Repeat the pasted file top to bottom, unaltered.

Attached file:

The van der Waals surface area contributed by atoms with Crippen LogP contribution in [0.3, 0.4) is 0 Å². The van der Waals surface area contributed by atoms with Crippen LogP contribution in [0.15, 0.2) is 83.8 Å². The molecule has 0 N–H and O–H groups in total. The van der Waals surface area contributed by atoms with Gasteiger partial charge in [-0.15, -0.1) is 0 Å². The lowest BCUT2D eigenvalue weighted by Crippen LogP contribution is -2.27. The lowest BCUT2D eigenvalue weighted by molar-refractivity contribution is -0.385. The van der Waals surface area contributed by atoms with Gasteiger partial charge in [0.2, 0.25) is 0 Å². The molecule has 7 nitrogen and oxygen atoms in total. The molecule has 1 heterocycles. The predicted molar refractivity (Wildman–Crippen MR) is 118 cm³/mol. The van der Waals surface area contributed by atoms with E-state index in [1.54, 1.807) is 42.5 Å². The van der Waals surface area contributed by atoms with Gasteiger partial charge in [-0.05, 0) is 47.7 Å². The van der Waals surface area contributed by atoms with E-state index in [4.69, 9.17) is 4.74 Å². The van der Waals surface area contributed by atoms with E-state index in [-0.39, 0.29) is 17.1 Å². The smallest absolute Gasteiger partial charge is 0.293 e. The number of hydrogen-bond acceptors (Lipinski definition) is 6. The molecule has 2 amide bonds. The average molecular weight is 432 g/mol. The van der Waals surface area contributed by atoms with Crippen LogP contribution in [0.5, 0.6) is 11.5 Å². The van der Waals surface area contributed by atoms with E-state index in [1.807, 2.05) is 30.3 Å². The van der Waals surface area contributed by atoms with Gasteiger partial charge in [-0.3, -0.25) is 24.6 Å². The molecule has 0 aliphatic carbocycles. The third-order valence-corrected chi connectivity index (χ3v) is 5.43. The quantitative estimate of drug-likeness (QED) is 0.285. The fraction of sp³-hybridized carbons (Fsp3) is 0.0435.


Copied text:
The van der Waals surface area contributed by atoms with Crippen LogP contribution in [0.3, 0.4) is 0 Å². The van der Waals surface area contributed by atoms with Crippen LogP contribution in [0.15, 0.2) is 83.8 Å². The molecule has 0 N–H and O–H groups in total. The van der Waals surface area contributed by atoms with Gasteiger partial charge in [-0.15, -0.1) is 0 Å². The lowest BCUT2D eigenvalue weighted by Crippen LogP contribution is -2.27. The lowest BCUT2D eigenvalue weighted by molar-refractivity contribution is -0.385. The van der Waals surface area contributed by atoms with Gasteiger partial charge in [0.2, 0.25) is 0 Å². The molecule has 7 nitrogen and oxygen atoms in total. The molecule has 1 heterocycles. The predicted molar refractivity (Wildman–Crippen MR) is 118 cm³/mol. The van der Waals surface area contributed by atoms with E-state index in [1.54, 1.807) is 42.5 Å². The van der Waals surface area contributed by atoms with Gasteiger partial charge in [-0.05, 0) is 47.7 Å². The van der Waals surface area contributed by atoms with E-state index in [4.69, 9.17) is 4.74 Å². The van der Waals surface area contributed by atoms with E-state index in [-0.39, 0.29) is 17.1 Å². The smallest absolute Gasteiger partial charge is 0.293 e. The number of hydrogen-bond acceptors (Lipinski definition) is 6. The molecule has 2 amide bonds. The average molecular weight is 432 g/mol. The van der Waals surface area contributed by atoms with Crippen LogP contribution in [0.5, 0.6) is 11.5 Å². The van der Waals surface area contributed by atoms with E-state index in [1.807, 2.05) is 30.3 Å². The van der Waals surface area contributed by atoms with Gasteiger partial charge in [-0.3, -0.25) is 24.6 Å². The molecule has 0 aliphatic carbocycles. The third-order valence-corrected chi connectivity index (χ3v) is 5.43. The quantitative estimate of drug-likeness (QED) is 0.285. The fraction of sp³-hybridized carbons (Fsp3) is 0.0435.